Skunks and Fireworks Are NOT a Dog’s Best Friends

My senior dog Otto has never liked fireworks, but he’s never been a total wreck around the Independence Day holiday, either. He will pant a little bit and pace at the height of fireworks and firecracker activity, but will still eat and allow himself to be comforted.

This year was different. He’s aging, and seems to be getting increasingly neurotic and anxious about a few things. If anyone is doing laundry at my office/house, for example, he acts like most thunder-phobic dogs do in a thunderstorm. I think he can feel the shaking or vibration in the old wood-framed house, and he paces and shakes and pants, and won’t take treats. I used to be able to just stop the laundry and he would calm down. In the past year or so, he’s gotten so increasingly anxious about the possibility that there might be laundry, that I basically just don’t take him there very often anymore. He’s happier at home.

Except for this holiday. There is a casino less than a mile from where we live – as the crow flies, not on our road. And apparently, this year, the management opened up the parking lots to anyone who wanted to set off fireworks and it seems like half the county took them up on it. I got home from my office/house well before dusk and Otto was a nervous wreck.

Where my sister and her husband live, several miles out of town, there is a strict prohibition on fireworks; it’s also a high fire danger area. I didn’t hesitate to take Otto to her house to spend the night. He is happy and comfortable there, and we couldn’t hear a single snap, crackle, or pop.

Back at my house, neither Woody nor Odin minded what sounded like a war going on outside.

The next morning, I went back to my sister’s house to collect Otto. I walked into her living room, and hit a WALL of skunk scent. “I’m so sorry!” my sister said. “Otto went out the dog door at about 4 am and got skunked in the back yard!”

I was the sorry one! Their house REEKED! I guess since they had been smelling it since 4 am, they had gotten accustomed to it. I felt terrible, until my sister asked me, “Hey, would you help me look at Dinah’s butt? She keeps licking it.”

Dinah got fat!

Dinah is one of my former foster dogs. She was an anxious mama who came into my local shelter with one fat pup, and she thought it was her job to protect that pup from anyone who looked in their direction. At my shelter, that’s a death wish; nursing moms don’t get a pass just because they are mothers. If they are judged to be “aggressive,” they aren’t going to make it to the adoption row, so I had taken her and her puppy to my home to foster, about four years ago. The puppy got adopted by an acquaintance and my sister fell for Dinah. She is absolutely not aggressive, but super shy; when my sister and her husband have guests, she spends most of the time hiding under furniture. Most of their guests don’t even know she exists!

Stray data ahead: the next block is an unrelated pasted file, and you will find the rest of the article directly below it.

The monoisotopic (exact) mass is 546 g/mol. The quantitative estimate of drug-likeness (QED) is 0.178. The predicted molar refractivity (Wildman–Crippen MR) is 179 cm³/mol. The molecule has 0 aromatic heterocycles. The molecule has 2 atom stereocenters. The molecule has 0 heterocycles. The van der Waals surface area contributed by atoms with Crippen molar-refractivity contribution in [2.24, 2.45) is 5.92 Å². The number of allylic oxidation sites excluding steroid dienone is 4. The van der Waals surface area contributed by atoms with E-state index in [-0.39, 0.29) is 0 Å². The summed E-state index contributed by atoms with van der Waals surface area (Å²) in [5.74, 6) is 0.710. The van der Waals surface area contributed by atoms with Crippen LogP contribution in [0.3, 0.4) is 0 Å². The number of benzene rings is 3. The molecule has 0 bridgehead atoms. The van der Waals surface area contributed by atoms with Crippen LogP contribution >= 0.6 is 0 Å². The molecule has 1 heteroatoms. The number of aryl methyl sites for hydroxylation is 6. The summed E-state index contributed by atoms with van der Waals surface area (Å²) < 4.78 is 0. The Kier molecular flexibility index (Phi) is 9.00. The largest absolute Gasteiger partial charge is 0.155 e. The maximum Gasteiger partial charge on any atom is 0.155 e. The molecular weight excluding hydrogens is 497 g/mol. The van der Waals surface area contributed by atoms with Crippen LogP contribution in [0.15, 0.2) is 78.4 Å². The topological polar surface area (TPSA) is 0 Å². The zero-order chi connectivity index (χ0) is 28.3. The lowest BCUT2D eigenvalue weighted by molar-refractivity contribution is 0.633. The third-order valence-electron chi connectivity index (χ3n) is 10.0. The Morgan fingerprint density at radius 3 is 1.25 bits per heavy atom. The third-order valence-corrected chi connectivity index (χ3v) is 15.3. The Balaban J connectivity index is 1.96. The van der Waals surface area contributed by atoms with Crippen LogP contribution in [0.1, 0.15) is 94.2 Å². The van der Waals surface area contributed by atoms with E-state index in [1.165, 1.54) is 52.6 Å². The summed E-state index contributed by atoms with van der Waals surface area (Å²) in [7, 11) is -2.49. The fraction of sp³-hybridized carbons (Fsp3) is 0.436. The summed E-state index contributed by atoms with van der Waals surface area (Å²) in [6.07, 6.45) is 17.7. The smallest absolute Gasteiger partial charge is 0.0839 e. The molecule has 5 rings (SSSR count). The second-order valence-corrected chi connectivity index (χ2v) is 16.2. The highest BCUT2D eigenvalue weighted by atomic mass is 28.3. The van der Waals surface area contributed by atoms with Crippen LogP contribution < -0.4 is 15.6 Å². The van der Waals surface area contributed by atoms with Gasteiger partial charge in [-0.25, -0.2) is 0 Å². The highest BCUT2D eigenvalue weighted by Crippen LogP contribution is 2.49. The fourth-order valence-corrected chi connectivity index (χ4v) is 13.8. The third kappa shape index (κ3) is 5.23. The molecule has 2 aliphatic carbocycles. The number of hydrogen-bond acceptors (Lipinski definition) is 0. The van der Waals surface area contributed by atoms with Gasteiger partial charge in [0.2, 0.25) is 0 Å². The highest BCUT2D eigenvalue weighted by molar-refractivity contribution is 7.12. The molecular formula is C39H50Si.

From Pam’s description, I was certain Dinah needed, at a minimum, to have her anal glands expressed, and perhaps a trip to the vet if one of the glands was infected or impacted. I pulled Dinah out from one of her hidey holes, and my sister helped me get her dressed in a harness. I said I would take care of Dinah, as my sister had to go to work.

Our first stop was at my house, to leave stinky Otto there. Then we went to Walgreens, to get every quart of hydrogen peroxide they had on the shelf, for de-skunking Otto. Next, we stopped at a local groomer; Dinah’s nails were super long and overdue for a trim. The groomer restrained Dinah enough for me to get a good look at her bottom. Sure enough, she has a sore next to the anus; she needs to go see a vet. I called the local clinic; they had no openings today, but could see her tomorrow morning. OK, I made that appointment. But is it an emergency? Should I take her to the emergency clinic in the next town?

Since I was close to the shelter, I decided to consult my friend, the veterinary technician there. She was busy with something, so I waited in the lobby for a few minutes, saying hello to my friends who are the front desk clerks there. It wasn’t even 10 am and one of them mouthed to me, “I want to go home!”

“Lots of lost dogs?” I asked, and they grimly nodded. But as one of them helped one gentleman at the front desk, when he was asked, “When did you last see your dog?” he answered, “Four days ago.” Yikes. I know I don’t have what it takes to be a receptionist at a shelter – a poker face? nerves of steel? – that’s for sure.

My friend took a peek at Dinah’s nether end and agreed that it could likely wait until tomorrow for an in-depth exam. She suggested we don’t feed her in the morning, in the likely event that she has to be sedated.

My sister just had a whopping vet bill when her other little dog got stomped by a deer in the empty lot next to her house. I feel bad that they have another bill on the way, but when it rains, it pours.

Dinah and I came home to give Otto another skunk bath – actually, his second in two weeks! When he was young, he got skunked twice in one week, and forever after, when we saw skunks, he would back away from them, licking his lips anxiously. I rejoiced and bragged that he was the only dog I knew who had “learned his lesson about skunks.” Well, all bets are off with senior dogs, from fireworks to skunks.

Next year, I think we will all go camping somewhere very remote.

I hope you had a nice holiday.

The post Skunks and Fireworks Are NOT a Dog’s Best Friends appeared first on Whole Dog Journal.